Tuesday, September 18, 2012

zucchini fettuccine with raw & zesty parsley pesto

I've always been a lover of Italian food and although New Zealand is about as far away from Italy as you can get, my parents put their own spin on Italian cuisine and made it a staple in our kitchen while I was growing up. Lasagne was my birthday dinner of choice year after year. Not a week went by without one of my parents whipping up a pasta dish with a sauce that was always made from scratch. I've old memories of my Dad, Mike, setting aside a whole Saturday and devoting it to the kitchen - a ritual he practices to  this day. His full-day-cook-up saw him make amazing pizzas with dough that was nurtured and cared for like a baby (and if he wasn't jumping continents to Europe, he'd be whipping up some elaborate Indian style curry - Saturday night dinner was always a treat)!

So it goes without saying... I love pasta. I love bread. I love pizza. But in recent years my body hasn't been dealing with the massive amounts of refined wheat (think white pasta, pizza dough, most breads) that it used to so easily enjoy. 

Initially, even though my body was telling me it couldn't cope, my mind wasn't having a bar of it. The thought of life without bread and pasta was not worth a second of my time. I soon realised though, that the weight gain, exhaustion and the slow but dangerous decline of a healthy functioning body was not worth it. So, although  I couldn't really stomach the idea of getting rid of pasta and bread from my diet, I knew I could find some ways to shift my thinking and prepare food a little differently so that I felt better and ultimately my body would be happy and healthy.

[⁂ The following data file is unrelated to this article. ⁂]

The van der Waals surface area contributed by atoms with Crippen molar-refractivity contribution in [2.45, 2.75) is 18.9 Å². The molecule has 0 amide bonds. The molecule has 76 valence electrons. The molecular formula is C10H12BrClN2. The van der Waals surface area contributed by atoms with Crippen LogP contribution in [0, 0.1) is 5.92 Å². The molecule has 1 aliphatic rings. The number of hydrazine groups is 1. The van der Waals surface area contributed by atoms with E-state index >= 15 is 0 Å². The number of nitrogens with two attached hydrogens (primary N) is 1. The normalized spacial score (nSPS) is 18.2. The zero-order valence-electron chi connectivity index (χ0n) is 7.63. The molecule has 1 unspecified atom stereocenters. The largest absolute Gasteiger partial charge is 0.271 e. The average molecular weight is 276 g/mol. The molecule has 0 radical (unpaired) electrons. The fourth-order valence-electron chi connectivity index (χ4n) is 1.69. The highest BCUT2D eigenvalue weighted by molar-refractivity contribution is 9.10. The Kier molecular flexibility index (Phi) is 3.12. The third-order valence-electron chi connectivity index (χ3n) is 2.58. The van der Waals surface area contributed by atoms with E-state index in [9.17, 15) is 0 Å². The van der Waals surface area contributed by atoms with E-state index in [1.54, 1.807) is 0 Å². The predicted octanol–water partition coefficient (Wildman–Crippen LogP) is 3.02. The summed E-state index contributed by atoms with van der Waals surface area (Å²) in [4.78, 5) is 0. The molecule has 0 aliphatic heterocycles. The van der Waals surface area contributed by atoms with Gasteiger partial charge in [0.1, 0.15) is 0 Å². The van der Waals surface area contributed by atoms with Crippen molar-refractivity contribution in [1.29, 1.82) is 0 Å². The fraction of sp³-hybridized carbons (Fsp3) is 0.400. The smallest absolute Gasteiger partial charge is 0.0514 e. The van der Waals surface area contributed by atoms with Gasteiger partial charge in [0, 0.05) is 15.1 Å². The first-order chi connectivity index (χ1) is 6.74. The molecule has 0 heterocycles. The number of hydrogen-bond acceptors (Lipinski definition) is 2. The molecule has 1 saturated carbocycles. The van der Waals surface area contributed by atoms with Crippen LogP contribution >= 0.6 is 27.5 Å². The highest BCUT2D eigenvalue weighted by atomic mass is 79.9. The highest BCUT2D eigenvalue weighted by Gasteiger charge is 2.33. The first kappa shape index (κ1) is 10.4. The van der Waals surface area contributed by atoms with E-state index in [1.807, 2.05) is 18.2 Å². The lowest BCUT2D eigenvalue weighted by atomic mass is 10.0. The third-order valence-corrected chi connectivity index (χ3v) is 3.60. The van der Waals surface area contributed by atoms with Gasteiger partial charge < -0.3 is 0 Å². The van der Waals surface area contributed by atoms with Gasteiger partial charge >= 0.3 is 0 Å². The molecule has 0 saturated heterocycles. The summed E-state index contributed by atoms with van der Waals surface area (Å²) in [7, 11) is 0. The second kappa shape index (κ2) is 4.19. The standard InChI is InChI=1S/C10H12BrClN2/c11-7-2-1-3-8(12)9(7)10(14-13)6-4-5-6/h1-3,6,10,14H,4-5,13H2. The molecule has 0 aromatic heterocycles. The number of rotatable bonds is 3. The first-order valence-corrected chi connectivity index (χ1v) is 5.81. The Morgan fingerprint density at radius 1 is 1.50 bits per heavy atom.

When I first approached this issue, I was quick to blame carbohydrates in general as the source of the problem. I think many of us associate pasta and bread with weight gain. And when we think of pasta and bread - we think carbs. So if carbs are stopping us from doing up the top button on our jeans, just cut them out of our diet right? Wrong! In my venture into understanding the story behind carbohydrates, I learnt that they don't just come in the form of pizza, pasta and bread. Lentils, chickpeas, brown rice, barley, beans, buckwheat, quinoa, heck even fruit and vegetables are all great sources of carbohydrates. So are we supposed to cut them out of our diet too? I don't think so! 

Refined carbohydrates are foods that I like to keep an eye out for. A refined carbohydrate basically means that its natural nutrients - including fiber, minerals and vitamins - have been stripped. In other words, it is no longer a whole food. Let's take white flour for example. Many people consider white flour to be nutritionally 'dead' because of the intense degree to which the wheat berry has been striped of its nutrients during the milling process. So it makes sense as to why I was feeling so blocked up after eating refined wheat. It's lacking in real nutrients and clogging up my system, providing zero health gains. 

Then there's the marketing element to food that tricks us with skilfully constructed jargon to promote, what I consider to be, fake health. These days you'll find on your shelves 'enriched' white flour. Please don't be fooled. This just means the wheat berry has been milled and ground down, depleting it of its vitamins and minerals and then had a very small artificial handful thrown back in. What's the point? I guess after all this stripping and breaking down someone realised that food should be eaten to nourish us and that we actually need key nutrients to live. So by supplementing (a very small few of) the nutrients back in (making it 'whole' again) and whacking on a label that reads 'enriched', the problem's solved. I'll let you ponder that for a minute.